The facility, the company noted, “is in a rural area with no hospitals, schools, correctional facilities or recreational areas or industrial/commercial areas in the vicinity.” Arkema said the plant, which employs 57 people, “has never experienced flooding of this magnitude before.”

Ahead of Harvey’s arrival, “the plant made extensive preparations,” bringing extra backup generators to the facility, along with diesel-powered refrigerated tank trailers, Arkema said. But the generators were inundated by water and failed. At that point, the company said, “temperature-sensitive products” were transferred into the diesel-powered refrigerated containers.

Still, the company said Wednesday, “the most likely outcome is that, anytime between now and the next few days, the low-temperature peroxide in unrefrigerated trailers will degrade and catch fire. There is a small possibility that the organic peroxide will release into the floodwaters but will not ignite and burn. … In the alternate, there could be a combination event involving fire and environmental release. Any fire will probably resemble a large gasoline fire. The fire will be explosive and intense. Smoke will be released into the atmosphere and dissipate. People should remain clear of the area.”

The Associated Press reported that Arkema was previously required “to develop and submit a risk management plan to the Environmental Protection Agency, because it has large amounts of sulfur dioxide, a toxic chemical, and methylpropene, a flammable gas.”

The plans are supposed to detail the effects of a potential release, evaluate worst-case scenarios and explain a company’s response. In its most recently available submission from 2014, Arkema said potentially 1.1 million residents could be impacted over a distance of 23 miles (37 kilometers) in a worse case scenario, according to information compiled by a nonprofit group and posted on a website hosted by the Houston Chronicle.

But, Arkema added, it was using “multiple layers of preventative and mitigation measures” at the plant, including steps to reduce the amount of substances released, and that made the worst case “very unlikely.”

On Wednesday, James and Deborah Hyer sat, frustrated, in a white pickup truck with a plant water tower in view. They were waiting with their three young children for the police to clear out so they could return to their home in Dayton, about 10 miles north of the barricade.

They were out of milk and water, with local stores either closed or cleaned out of supplies.

Their newly purchased double-wide trailer on top of a hill escaped much of the floodwaters, Deborah Hyer said, but some of their friends living at the bottom experienced complete devastation.

“They lost everything,” she said. One friend of hers, a single mother of five children, lived in a house on 17-foot stilts, but the water rose so high she had to evacuate, she said.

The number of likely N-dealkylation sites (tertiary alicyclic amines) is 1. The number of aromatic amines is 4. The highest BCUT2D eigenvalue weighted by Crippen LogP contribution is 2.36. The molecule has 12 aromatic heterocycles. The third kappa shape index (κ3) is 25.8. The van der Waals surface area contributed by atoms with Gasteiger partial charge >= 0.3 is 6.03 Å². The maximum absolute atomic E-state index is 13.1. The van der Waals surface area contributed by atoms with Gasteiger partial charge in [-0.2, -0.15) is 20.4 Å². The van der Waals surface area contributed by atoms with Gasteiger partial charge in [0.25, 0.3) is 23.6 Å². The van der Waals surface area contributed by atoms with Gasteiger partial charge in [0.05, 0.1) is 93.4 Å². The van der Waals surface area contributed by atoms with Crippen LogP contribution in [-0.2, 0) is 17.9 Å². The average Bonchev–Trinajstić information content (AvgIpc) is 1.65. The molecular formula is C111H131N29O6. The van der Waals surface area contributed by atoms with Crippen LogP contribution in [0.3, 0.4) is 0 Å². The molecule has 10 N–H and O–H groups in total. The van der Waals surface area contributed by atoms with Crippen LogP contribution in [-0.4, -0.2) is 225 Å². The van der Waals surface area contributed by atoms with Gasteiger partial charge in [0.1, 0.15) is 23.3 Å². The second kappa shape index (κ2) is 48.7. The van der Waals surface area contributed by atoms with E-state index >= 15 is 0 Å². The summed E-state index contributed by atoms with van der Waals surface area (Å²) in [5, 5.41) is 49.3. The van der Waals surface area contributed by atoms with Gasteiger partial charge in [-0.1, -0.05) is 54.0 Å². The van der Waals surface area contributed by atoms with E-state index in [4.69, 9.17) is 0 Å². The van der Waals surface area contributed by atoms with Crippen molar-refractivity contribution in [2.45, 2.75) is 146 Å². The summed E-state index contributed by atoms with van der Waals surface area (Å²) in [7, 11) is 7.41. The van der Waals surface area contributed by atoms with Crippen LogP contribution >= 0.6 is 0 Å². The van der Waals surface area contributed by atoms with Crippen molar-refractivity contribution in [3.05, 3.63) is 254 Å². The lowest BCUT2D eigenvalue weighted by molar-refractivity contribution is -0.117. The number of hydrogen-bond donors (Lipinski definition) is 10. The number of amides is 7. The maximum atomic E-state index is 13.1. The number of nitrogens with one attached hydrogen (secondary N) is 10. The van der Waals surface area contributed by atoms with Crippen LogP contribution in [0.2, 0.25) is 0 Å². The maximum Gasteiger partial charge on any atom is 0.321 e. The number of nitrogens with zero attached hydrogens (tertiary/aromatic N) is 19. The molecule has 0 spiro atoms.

In tiny Kenefick to the northeast, neighborhoods built on the floodplains and banks of the Trinity River were destroyed, and relatives of friends who tried to evacuate were still missing.

 Play Video 0:54
Houston hero rescues neighbors from Harvey’s floodwaters
Howard Harris purchased a boat last time his hometown of Cypress, Tex., flooded. Now, as Harvey unleashes record levels of rain on Houston and surrounding areas, Harris is making sure his neighbors can evacuate safely. (Kurt Kuykendall, Monica Akhtar/The Washington Post)

As in other areas like Houston and its western suburb of Katy, residents remarked on the quick response of volunteers with fishing boats fanning out as self-deputized rescue units.

“Some authorities are helping, but civilians like the Cajun Navy are helping the most,” James Hyer said.

A Crosby Volunteer Fire Department truck with flashing lights stopped as another man flagged him down to get updates on alternate routes to Dayton.

“We have nowhere to go,” James Hyer pleaded to the firefighter.

“I’d go away from here,” the firefighter responded, though he conceded he did not know which nearby back roads were flooded or, like Highway 90, sealed by police. The Hyer family, resigned, turned around with their backs to Dayton.

Cleveland Walters, Jr. waits for a police barricade to close down on Highway 90 in Crosby, Tex. Police sealed off the highway following reports of an imminent explosion at a chemical plant after floodwaters damaged its coolant systems. (Alex Horton/The Washington Post)

Cleveland Walters Jr., who also lives in Dayton, waited more than an hour outside his black GMC pickup to get home, where his wife and elderly 92-year old father needed to be cared for, he said.

“Dayton is where all my medicine is,” he said, ticking off the medical issues stemming from Agent Orange he said he was exposed to while serving in the U.S. Air Force in Guam during the final years of the Vietnam War.